Wednesday, January 30, 2013

Outlook for economy not bright

As far as the economy's concerned, 2013 will be the year when many people's dreams come true. For at least the past two years, many of us - business people and consumers alike - have been convinced the economy is slowing and generally in bad shape.

Trouble is, until recently the hard statistics on the state of the economy have persistently refused to confirm this pessimism.

But now there's good news for the fearful. The nation's economists are as agreed as they ever get that this year the economy will slow, with the rate of unemployment likely to rise towards 6 per cent. Gloomy news will abound. Yippee.

The problem is that the great surge of investment in the construction of new mines and natural gas facilities seems close to its peak. It is unlikely to fall away dramatically, but it should at least reach a plateau and may fall back a little.

All these years of expanding our production capacity is now producing growth in the quantity of our exports of mineral and energy but, at present, this won't be sufficient to replace the impetus we have been getting from the growth in spending on new mines.

And the rest of the economy is not likely to be growing fast enough to fill the vacuum. Business confidence has been poor for some time and, apart from mining, business investment in expansion has been weak and is expected to stay weak.

Normally, a fair bit of the economy's growth comes from the building of new homes, in line with the growth in the population. But in recent years the housing sector has been surprisingly weak. We haven't had as much building of new homes as usual, nor renovation of existing homes, nor buying and selling of existing homes.

Just why housing has been weak for so long is hard to know. It hasn't been a lack of population growth. But the absence of steadily rising house prices is both a consequence and a cause of the weakness.

Housing activity is at last starting to pick up, but it is unlikely to be particularly strong this year.

Next in this tour of the dark side is what many business people regard as the clincher: lack of consumer confidence. Consumers are going through a period of great caution, we have been told repeatedly, and so aren't spending much.

One small problem: so far this hasn't been true. It is true consumer confidence has been surprisingly weak, but it is not true this has led to weak growth in consumer spending. It is also true households are saving a much higher proportion of their incomes than they did for many years.

But the rate of household saving has been steady for several years, meaning consumer spending has been growing at the same rate as household disposable incomes. And since household income has grown reasonably strongly, so has consumer spending.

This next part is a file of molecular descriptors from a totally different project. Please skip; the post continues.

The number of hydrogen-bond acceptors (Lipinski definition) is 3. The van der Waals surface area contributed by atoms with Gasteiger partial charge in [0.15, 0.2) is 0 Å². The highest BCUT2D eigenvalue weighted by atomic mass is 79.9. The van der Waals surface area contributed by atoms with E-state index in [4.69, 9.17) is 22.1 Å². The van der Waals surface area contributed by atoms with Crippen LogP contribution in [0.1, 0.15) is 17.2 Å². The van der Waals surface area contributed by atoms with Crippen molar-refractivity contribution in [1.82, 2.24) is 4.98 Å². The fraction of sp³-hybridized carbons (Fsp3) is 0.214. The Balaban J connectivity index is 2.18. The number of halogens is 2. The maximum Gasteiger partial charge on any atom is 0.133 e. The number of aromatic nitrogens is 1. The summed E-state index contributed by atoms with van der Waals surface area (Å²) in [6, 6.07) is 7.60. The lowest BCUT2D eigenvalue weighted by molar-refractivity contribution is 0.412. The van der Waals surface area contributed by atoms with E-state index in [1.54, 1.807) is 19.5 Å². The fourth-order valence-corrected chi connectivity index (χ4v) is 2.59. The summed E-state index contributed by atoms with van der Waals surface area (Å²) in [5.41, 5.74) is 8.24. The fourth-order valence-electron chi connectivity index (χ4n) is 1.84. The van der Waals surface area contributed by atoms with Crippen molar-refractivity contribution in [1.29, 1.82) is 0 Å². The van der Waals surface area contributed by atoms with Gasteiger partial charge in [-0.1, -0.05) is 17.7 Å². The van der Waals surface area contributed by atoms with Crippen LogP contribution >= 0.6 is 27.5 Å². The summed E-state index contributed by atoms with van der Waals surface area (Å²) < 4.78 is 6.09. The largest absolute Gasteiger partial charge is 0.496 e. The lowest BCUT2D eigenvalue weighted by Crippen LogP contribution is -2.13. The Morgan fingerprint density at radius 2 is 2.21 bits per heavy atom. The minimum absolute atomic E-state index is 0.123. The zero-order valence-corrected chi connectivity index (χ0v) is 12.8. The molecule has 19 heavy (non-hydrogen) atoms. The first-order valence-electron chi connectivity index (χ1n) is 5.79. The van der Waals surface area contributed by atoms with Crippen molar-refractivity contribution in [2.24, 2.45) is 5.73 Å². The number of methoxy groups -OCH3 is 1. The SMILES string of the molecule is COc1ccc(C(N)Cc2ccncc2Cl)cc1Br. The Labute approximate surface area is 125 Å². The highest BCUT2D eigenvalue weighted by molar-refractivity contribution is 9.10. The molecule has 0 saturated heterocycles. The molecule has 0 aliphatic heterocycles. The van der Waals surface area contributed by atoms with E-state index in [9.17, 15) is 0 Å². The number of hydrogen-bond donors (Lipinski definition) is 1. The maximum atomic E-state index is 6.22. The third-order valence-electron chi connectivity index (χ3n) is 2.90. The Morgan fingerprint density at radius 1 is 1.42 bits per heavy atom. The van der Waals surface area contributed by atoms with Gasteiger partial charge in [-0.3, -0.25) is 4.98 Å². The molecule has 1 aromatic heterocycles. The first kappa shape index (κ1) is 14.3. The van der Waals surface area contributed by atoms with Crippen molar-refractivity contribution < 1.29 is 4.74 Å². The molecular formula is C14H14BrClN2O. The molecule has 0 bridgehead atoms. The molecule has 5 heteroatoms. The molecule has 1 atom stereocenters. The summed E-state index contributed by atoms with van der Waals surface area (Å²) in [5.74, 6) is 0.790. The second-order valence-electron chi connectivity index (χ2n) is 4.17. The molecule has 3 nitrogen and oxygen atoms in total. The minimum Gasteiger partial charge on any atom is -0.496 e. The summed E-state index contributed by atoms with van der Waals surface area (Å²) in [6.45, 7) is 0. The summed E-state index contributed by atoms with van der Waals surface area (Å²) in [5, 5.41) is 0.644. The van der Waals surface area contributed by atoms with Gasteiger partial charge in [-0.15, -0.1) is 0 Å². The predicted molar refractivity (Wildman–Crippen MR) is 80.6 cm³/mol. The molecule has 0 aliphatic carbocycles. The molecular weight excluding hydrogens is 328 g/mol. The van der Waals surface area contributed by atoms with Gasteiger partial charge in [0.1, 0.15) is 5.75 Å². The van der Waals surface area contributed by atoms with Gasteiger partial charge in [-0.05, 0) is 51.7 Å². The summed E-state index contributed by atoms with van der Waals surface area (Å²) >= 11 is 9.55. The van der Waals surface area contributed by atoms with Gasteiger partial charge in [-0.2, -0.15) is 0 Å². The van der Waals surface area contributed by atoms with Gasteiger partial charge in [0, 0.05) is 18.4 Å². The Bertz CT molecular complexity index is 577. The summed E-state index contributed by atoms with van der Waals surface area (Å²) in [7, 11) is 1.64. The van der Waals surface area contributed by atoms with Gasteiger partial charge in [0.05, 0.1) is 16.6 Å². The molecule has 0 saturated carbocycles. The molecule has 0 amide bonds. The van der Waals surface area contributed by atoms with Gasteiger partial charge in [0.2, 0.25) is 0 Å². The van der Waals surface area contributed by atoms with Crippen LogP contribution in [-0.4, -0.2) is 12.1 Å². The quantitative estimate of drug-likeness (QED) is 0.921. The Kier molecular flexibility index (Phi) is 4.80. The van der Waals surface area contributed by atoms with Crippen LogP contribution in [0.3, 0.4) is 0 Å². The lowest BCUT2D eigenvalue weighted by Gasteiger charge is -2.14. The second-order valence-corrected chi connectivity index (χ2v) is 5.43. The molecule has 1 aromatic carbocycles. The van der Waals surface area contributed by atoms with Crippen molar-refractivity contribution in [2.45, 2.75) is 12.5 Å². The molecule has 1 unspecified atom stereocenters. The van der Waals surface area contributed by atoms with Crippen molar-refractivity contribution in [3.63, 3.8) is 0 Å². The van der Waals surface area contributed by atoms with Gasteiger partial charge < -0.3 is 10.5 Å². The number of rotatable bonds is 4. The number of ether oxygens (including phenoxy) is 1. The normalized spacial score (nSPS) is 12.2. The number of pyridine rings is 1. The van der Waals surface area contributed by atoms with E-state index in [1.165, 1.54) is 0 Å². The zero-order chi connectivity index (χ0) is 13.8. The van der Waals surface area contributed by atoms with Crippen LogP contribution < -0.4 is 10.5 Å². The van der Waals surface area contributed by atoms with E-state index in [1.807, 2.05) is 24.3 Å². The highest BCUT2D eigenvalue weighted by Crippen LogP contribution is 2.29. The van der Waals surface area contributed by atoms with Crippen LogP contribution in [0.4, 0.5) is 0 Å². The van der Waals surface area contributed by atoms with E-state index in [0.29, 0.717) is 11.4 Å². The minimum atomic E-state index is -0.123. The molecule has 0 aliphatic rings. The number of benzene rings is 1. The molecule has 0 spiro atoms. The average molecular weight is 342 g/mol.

So how do we account for the tales of woe from retailers? It is simple. Contrary to popular impression, only about a third of all the money consumers spend is spent in the shops of retailers. The retailers have been doing it tough because the share of the consumer dollar going to them has been declining.

With the dollar so high, imports have been cheaper and we have been spending a lot more on overseas holidays and imported cars. To a small but growing extent, our retailers have suffered as we are using the internet to access the cheaper prices charged abroad. And with fewer new homes being built and fewer people moving homes, fewer of us have been buying new furniture and furnishings.

What interests me, however, is why the gloom of so many business people and consumers has so far greatly exceeded the reality. Why people's perceptions of the state of the economy have been so much worse than what the hard facts tell us.

It may be that people have attached too much local significance to all the gloomy news we have been hearing from abroad about troubles with the euro and the Americans' fiscal cliff, but I believe a big part of the explanation is political.

Many business people seem to be sitting on their hands until the political atmospherics improve. They say the period of minority government has damaged confidence, but this is code for their impatience to see the back of Julia Gillard.

At least with business people their measured lack of confidence accords with their reluctance to invest in expanding their businesses. With consumers, the standard measure of their confidence compiled by Westpac and the Melbourne Institute has proved an unreliable guide to their actual behaviour.

If you delve into that index you discover that people intending to vote Liberal are far more pessimistic about the economy than those intending to vote Labor. I suspect it will prove a better indicator of who will win this year's election than of the prospects for consumer spending.

Another part of the explanation for the discrepancy between perception and reality is surely that the tribulations of certain industries - notably manufacturing and retail - have mistakenly been taken as symptomatic of the whole economy.

But not to worry. The economists assure us 2013 will be the year when reality finally aligns with our negative perceptions. Not being a pessimist myself, however, I see two grounds for hope.

One is that if all the economists are sure the economy will slow, there must be a good chance they are wrong yet again.

And remember the light at the end of the tunnel: come the election, God will be back in his Liberal heaven and all will be right with the world.